The Not-So-Nude Ride of Lady Godiva: & Other Morsels of Misinformation from the History Books

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Penguin, 14 .. 2012 - 336 ˹
It is said that history is written by the winners. However, the winners arent always the best historians. Enter David Haviland, to set the record straight. In his quirky, inimitable style, Haviland separates fact from fiction regarding some of historys most well-known people and events, such as:
  • Lady Godiva: By far, historys most famous nudist equestrian. But how nude was she, really? And how did this same legend give rise to the term Peeping Tom?
  • The Boston Tea Party: What was the cause of this famous party that wasnt really a party? (Hint: If you guessed a rise in taxes, youre dead wrong!)
  • World War I: How did a directionally challenged chauffeur spark the Great War?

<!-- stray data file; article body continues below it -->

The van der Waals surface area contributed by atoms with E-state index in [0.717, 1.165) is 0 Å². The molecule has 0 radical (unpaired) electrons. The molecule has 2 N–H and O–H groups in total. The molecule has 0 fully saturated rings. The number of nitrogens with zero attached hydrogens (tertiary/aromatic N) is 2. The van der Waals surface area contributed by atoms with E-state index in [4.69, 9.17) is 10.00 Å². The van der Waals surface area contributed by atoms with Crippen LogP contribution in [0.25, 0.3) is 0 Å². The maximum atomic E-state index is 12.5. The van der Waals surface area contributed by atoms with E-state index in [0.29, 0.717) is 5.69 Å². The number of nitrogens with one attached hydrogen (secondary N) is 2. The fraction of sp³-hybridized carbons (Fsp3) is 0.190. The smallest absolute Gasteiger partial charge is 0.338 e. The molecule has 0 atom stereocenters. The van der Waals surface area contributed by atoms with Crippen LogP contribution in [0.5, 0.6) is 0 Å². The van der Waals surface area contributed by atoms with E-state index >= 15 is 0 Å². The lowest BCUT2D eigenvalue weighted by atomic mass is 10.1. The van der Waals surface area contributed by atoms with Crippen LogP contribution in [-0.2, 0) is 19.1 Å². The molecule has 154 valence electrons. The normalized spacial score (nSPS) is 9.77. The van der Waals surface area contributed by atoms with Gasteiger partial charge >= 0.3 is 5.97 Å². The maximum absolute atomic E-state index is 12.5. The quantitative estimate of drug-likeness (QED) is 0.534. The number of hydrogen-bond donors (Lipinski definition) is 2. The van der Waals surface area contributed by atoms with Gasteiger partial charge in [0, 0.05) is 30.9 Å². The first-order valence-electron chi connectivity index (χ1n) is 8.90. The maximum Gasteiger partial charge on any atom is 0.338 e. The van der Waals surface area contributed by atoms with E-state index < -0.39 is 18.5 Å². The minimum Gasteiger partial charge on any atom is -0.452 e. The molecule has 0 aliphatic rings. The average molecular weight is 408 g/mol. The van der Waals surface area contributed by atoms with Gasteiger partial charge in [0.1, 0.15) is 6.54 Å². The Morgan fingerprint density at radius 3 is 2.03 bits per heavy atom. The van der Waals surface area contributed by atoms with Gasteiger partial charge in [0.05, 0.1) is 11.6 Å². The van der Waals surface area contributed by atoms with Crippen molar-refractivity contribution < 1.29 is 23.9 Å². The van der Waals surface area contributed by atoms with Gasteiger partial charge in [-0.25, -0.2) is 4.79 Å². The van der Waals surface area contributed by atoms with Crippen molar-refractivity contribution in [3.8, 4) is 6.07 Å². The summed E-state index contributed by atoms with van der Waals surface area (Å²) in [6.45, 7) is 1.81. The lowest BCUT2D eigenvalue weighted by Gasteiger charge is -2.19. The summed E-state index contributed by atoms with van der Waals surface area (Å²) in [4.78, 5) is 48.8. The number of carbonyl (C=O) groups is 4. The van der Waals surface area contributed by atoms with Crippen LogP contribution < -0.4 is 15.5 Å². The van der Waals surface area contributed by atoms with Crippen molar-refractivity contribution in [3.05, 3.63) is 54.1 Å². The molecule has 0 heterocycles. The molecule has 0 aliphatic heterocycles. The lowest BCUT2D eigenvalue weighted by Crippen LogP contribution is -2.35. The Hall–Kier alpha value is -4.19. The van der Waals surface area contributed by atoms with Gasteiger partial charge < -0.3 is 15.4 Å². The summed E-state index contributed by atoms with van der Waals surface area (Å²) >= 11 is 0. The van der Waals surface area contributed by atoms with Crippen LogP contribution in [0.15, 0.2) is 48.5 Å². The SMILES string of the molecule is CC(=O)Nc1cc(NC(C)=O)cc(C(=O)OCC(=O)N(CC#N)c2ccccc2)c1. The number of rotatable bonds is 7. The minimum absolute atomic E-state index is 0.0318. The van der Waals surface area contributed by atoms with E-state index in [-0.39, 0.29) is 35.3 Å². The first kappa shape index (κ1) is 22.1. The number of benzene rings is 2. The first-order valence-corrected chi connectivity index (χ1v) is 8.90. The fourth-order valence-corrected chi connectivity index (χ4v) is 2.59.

• Queen Victoria: Nowadays, the word Victorian is synonymous with stuffy prudishness. But would a prude pose nude for a provocative portrait, or become close with a young Indian servant?

In The Not-So-Nude Ride of Lady Godiva, Haviland untangles fallacy, farce, and misrepresentation of historic proportions. The end result is a wholly fascinating, highly educational compendium of historical folly that will entertain readers young and old!

 

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Chapter One
Chapter Two
Chapter Three
Chapter Four
Chapter Five
Chapter Six
Chapter Seven
Chapter Eight
Chapter Nine
Chapter Ten
acknowledgments
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David Haviland is a journalist, writer, and historian who has always had a love of trivia and anecdotes, particularly on the subjects of history, medicine, animals, and sports. Coauthor of Why Dogs Eat Poop and author of Why You Should Store Your Farts in a Jar, he lives in London.

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